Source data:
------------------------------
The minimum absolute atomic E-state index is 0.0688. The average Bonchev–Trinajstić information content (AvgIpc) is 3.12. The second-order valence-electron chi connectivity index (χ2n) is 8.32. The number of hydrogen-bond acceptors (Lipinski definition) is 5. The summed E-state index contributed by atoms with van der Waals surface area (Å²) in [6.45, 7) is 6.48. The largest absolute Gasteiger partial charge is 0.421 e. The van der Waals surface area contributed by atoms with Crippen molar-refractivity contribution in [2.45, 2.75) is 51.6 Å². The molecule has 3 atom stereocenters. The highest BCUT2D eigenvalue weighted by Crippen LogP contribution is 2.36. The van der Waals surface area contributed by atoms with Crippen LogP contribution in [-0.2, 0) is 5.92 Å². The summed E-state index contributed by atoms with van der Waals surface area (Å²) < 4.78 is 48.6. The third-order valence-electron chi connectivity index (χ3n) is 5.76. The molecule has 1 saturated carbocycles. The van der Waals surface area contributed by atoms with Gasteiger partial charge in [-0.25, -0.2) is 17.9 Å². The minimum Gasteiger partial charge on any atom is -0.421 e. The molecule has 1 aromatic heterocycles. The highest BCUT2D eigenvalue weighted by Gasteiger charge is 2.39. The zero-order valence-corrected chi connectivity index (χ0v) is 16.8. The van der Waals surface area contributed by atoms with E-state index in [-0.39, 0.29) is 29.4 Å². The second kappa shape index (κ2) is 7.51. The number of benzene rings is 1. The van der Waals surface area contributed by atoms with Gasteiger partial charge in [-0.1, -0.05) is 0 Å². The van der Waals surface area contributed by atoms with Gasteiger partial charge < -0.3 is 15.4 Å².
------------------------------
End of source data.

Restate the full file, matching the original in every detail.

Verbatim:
The minimum absolute atomic E-state index is 0.0688. The average Bonchev–Trinajstić information content (AvgIpc) is 3.12. The second-order valence-electron chi connectivity index (χ2n) is 8.32. The number of hydrogen-bond acceptors (Lipinski definition) is 5. The summed E-state index contributed by atoms with van der Waals surface area (Å²) in [6.45, 7) is 6.48. The largest absolute Gasteiger partial charge is 0.421 e. The van der Waals surface area contributed by atoms with Crippen molar-refractivity contribution in [2.45, 2.75) is 51.6 Å². The molecule has 3 atom stereocenters. The highest BCUT2D eigenvalue weighted by Crippen LogP contribution is 2.36. The van der Waals surface area contributed by atoms with Crippen LogP contribution in [-0.2, 0) is 5.92 Å². The summed E-state index contributed by atoms with van der Waals surface area (Å²) < 4.78 is 48.6. The third-order valence-electron chi connectivity index (χ3n) is 5.76. The molecule has 1 saturated carbocycles. The van der Waals surface area contributed by atoms with Gasteiger partial charge in [-0.25, -0.2) is 17.9 Å². The minimum Gasteiger partial charge on any atom is -0.421 e. The molecule has 1 aromatic heterocycles. The highest BCUT2D eigenvalue weighted by Gasteiger charge is 2.39. The zero-order valence-corrected chi connectivity index (χ0v) is 16.8. The van der Waals surface area contributed by atoms with E-state index in [-0.39, 0.29) is 29.4 Å². The second kappa shape index (κ2) is 7.51. The number of benzene rings is 1. The van der Waals surface area contributed by atoms with Gasteiger partial charge in [-0.1, -0.05) is 0 Å². The van der Waals surface area contributed by atoms with Gasteiger partial charge < -0.3 is 15.4 Å².